Drops of water fall like rain in the video, which was shot using an industrial endoscope. The drops were apparently the result of vapor--created by the heat from melted nuclear fuel--that cooled inside the upper part of the reactor containment vessel.
"It's quite unlikely nuclear fuel was exposed, as liquid from condensation is dripping down," a TEPCO official said.
Mainchi points out that reactors 1 and 3 are probably in no better shape:
The fuel inside the Nos. 1 to 3 reactors is believed to have melted through the pressure vessels and been accumulating in the outer primary containers after the Fukushima plant lost its key functions to cool the reactors in the wake of the earthquake and tsunami on March 11 last year.
As I’ve pointed out since day one, the Japanese government and Tepco have covered up the extent of the radiation released by Fukushima and its health effects on the Japanese and others. See this and this.
The New York Times notes:
The government inspectors declared Onami’s rice safe for consumption after testing just two of its 154 rice farms.
Then … more than a dozen [farmers] found unsafe levels of cesium. An ensuing panic forced the Japanese government to intervene, with promises to test more than 25,000 rice farms in eastern Fukushima Prefecture, where the plant is located.
The repeated failures have done more than raise concerns that some Japanese may have been exposed to unsafe levels of radiation in their food, as regrettable as that is. They have also had a corrosive effect on public confidence in the food-monitoring efforts, with a growing segment of the public and even many experts coming to believe that officials have understated or even covered up the true extent of the public health risk in order to limit both the economic damage and the size of potential compensation payments.
Critics say … the government can no longer pull the wool over the public’s eyes, as they contend it has done routinely in the past.
“Since the accident, the government has tried to continue its business-as-usual approach of understating the severity of the accident and insisting that it knows best,” said Mitsuhiro Fukao, an economics professor at Keio University in Tokyo who has written about the loss of trust in government. “But the people are learning from the blogs, Twitter and Facebook that the government’s food-monitoring system is simply not credible.”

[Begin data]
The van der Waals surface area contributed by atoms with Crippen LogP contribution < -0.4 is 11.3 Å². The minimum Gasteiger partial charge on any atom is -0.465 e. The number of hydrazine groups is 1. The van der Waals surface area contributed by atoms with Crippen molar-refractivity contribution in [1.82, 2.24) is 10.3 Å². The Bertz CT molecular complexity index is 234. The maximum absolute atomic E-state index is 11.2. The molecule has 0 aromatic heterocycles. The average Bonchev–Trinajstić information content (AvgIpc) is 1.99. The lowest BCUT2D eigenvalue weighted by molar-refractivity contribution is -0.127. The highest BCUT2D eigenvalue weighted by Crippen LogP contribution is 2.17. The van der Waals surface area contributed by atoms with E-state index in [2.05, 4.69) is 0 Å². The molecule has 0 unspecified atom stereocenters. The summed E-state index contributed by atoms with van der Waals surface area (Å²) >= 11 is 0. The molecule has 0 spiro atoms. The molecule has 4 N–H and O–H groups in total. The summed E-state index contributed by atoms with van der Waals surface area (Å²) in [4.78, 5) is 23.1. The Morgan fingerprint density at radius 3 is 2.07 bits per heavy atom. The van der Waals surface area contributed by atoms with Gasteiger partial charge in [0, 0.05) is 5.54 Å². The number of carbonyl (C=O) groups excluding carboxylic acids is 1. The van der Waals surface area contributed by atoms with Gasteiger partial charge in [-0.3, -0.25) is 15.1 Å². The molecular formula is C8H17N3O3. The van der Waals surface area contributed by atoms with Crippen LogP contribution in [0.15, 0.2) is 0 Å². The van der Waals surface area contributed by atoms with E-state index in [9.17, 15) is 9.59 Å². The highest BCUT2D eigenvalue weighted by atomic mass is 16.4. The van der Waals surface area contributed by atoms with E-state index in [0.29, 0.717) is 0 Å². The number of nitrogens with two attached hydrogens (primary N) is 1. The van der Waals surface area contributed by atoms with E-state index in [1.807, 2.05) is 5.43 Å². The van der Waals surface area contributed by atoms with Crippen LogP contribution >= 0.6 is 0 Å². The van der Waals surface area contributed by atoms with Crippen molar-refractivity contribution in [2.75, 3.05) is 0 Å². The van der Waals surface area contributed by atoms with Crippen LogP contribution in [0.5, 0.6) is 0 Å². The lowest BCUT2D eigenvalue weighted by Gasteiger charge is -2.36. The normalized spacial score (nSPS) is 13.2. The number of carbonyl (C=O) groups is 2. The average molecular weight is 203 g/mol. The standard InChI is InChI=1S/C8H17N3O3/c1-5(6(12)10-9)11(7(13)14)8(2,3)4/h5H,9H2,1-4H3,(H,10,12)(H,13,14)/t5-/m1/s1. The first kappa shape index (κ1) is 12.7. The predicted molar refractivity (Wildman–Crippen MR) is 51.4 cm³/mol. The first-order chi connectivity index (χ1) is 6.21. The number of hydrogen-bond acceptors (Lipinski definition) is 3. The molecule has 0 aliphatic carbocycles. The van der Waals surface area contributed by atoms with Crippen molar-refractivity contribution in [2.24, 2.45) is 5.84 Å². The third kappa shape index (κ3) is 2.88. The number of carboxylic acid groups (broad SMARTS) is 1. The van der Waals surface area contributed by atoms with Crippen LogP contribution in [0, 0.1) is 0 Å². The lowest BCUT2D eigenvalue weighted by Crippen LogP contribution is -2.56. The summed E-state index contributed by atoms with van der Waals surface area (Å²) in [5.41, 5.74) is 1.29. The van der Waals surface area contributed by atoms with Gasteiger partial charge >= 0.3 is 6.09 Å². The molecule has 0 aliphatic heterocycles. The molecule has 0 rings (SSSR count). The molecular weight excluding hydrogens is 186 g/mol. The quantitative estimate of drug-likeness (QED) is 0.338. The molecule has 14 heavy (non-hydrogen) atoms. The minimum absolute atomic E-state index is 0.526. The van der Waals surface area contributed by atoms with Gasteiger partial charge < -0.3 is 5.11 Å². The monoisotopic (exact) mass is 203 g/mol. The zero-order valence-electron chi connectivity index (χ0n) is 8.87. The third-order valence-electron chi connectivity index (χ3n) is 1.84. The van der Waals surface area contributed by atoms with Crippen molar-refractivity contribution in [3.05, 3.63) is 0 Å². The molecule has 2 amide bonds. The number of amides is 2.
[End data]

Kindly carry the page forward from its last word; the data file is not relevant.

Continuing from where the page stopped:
“No one trusts the national government’s safety standards,” said Ichio Muto, 59, who farms organic mushrooms in Nihonmatsu, 25 miles northwest of the Fukushima Daiichi plant.
The Japan Times reports:
The government buried a worst-case scenario for the Fukushima nuclear crisis that was drafted last March and kept it under wraps until the end of last year, sources in the administration said Saturday.
After the document was shown to a small, select group of senior government officials at the prime minister’s office in late March, the administration of then Prime Minister Naoto Kan decided to quietly bury it, the sources said.
“When the document was presented (in March), a discussion ensued about keeping its existence secret,” a government source said.
In order to deny its existence, the government treated it as a personal document of Japan Atomic Energy Commission Chairman Shunsuke Kondo, who authored it, until the end of December, the sources said.
It was only then that it was actually recognized as an official government document, they said.
“The content was so shocking that we decided to treat it as if it didn’t exist,” a senior government official said.
Major Japanese broadcaster NHK purportedly stopped a reporter in mid-sentence on March 12th as he was discussing the exposure of the nuclear fuel rods above the cooling pool, telling him:
They say you mustn’t read this draft.
Held, threatened, and shaken down for bribes before being detained without counsel or a phone call. He says he was eventually deported, though not before being ordered to sign a falsified confession and being threatened by an official at gunpoint.